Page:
The Teacher Shortage Crisis Is Always “Coming”

The Learning Policy Institute, created by Linda Darling-Hammond, issued a report on teacher shortages to coincide with its day-long forum on the topic in Washington DC. It even has a hashtag. This prompted the usual alarm and demand for solutions. The top story on Politico‘s Morning Education is headlined “The coming teacher shortage crisis.”

My analysis of teacher shortages has been consistent for a very long time – about as long as we’ve been hearing about teacher shortages. But it’s hopeless. The teacher shortage crisis has been “coming” since the early 1990s. I suppose it will get here eventually. While we’re waiting, here’s a graph from the National Center for Education Statistics showing the pupil-teacher ratio for the last 10 years for which we have comprehensive data.

If you prefer text:

The number of students per teacher, or the pupil/teacher ratio, has generally been decreasing over more than 50 years at both public and private schools. In fall 1955, there were 1.1 million public and 145,000 private elementary and secondary school teachers in the United States. By fall 2013, these numbers had nearly tripled to 3.1 million for public school teachers and to 441,000 for private school teachers. However, increases in student enrollment were proportionally smaller over this period: from 30.7 million to 50.0 million public school students (a 63 percent increase) and from 4.6 million to 5.4 million private school students (a 17 percent increase). For public schools, the pupil/teacher ratio fell from 26.9 in 1955 to 15.9 in 2003. The ratio continued this decline until 2008, when it dropped to 15.3. In the years after 2008, the pupil/teacher ratio rose, reaching 16.1 in 2013.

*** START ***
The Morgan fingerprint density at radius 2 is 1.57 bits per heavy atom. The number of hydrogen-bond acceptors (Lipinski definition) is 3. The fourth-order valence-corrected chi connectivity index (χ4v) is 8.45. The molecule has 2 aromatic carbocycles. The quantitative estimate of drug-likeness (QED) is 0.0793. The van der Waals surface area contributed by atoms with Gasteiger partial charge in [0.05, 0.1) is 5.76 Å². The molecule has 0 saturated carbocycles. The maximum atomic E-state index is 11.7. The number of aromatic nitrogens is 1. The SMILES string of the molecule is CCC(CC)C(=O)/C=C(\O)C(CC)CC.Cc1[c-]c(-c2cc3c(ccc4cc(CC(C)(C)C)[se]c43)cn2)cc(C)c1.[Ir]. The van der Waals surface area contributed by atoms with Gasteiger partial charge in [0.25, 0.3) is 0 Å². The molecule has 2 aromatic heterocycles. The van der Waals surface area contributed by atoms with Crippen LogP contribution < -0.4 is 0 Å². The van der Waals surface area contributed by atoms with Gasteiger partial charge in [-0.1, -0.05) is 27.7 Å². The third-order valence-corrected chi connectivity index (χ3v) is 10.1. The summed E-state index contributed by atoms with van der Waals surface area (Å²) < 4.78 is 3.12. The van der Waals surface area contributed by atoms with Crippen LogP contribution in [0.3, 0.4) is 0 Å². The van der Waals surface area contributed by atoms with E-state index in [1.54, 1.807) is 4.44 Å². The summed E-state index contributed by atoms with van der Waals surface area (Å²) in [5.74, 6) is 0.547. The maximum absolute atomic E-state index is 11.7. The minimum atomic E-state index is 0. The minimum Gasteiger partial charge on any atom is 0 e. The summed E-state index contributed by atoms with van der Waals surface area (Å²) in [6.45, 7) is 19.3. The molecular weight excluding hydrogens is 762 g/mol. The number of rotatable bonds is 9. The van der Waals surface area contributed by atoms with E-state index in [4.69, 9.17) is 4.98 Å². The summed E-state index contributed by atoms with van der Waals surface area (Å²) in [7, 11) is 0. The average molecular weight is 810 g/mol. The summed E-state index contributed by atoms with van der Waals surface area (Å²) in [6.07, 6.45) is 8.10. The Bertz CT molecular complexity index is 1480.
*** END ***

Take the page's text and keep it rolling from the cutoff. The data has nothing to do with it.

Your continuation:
But there’s no stopping a tidal wave of political activism with a sand wall of historical data. The teacher shortage is coming. Run for your lives.

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